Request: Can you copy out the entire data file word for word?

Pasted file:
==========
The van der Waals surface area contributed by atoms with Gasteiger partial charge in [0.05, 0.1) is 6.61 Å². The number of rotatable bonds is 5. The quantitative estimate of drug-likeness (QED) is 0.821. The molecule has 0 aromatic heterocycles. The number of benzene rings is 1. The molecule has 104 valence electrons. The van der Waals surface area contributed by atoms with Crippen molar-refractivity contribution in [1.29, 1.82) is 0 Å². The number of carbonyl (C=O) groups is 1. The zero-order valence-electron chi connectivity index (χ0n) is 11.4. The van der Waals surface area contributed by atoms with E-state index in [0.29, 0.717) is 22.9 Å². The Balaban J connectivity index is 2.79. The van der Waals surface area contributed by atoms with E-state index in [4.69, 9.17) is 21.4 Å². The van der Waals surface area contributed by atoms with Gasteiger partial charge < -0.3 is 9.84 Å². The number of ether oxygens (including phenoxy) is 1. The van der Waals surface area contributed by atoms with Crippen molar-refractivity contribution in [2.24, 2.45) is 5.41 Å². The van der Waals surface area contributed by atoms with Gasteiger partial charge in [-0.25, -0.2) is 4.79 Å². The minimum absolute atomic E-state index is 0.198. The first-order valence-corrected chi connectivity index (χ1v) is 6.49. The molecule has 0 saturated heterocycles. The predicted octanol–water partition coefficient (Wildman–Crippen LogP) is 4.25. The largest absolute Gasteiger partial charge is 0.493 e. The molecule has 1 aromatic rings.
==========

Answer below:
The van der Waals surface area contributed by atoms with Gasteiger partial charge in [0.05, 0.1) is 6.61 Å². The number of rotatable bonds is 5. The quantitative estimate of drug-likeness (QED) is 0.821. The molecule has 0 aromatic heterocycles. The number of benzene rings is 1. The molecule has 104 valence electrons. The van der Waals surface area contributed by atoms with Crippen molar-refractivity contribution in [1.29, 1.82) is 0 Å². The number of carbonyl (C=O) groups is 1. The zero-order valence-electron chi connectivity index (χ0n) is 11.4. The van der Waals surface area contributed by atoms with E-state index in [0.29, 0.717) is 22.9 Å². The Balaban J connectivity index is 2.79. The van der Waals surface area contributed by atoms with E-state index in [4.69, 9.17) is 21.4 Å². The van der Waals surface area contributed by atoms with Gasteiger partial charge < -0.3 is 9.84 Å². The number of ether oxygens (including phenoxy) is 1. The van der Waals surface area contributed by atoms with Crippen molar-refractivity contribution in [2.24, 2.45) is 5.41 Å². The van der Waals surface area contributed by atoms with Gasteiger partial charge in [-0.25, -0.2) is 4.79 Å². The minimum absolute atomic E-state index is 0.198. The first-order valence-corrected chi connectivity index (χ1v) is 6.49. The molecule has 0 saturated heterocycles. The predicted octanol–water partition coefficient (Wildman–Crippen LogP) is 4.25. The largest absolute Gasteiger partial charge is 0.493 e. The molecule has 1 aromatic rings.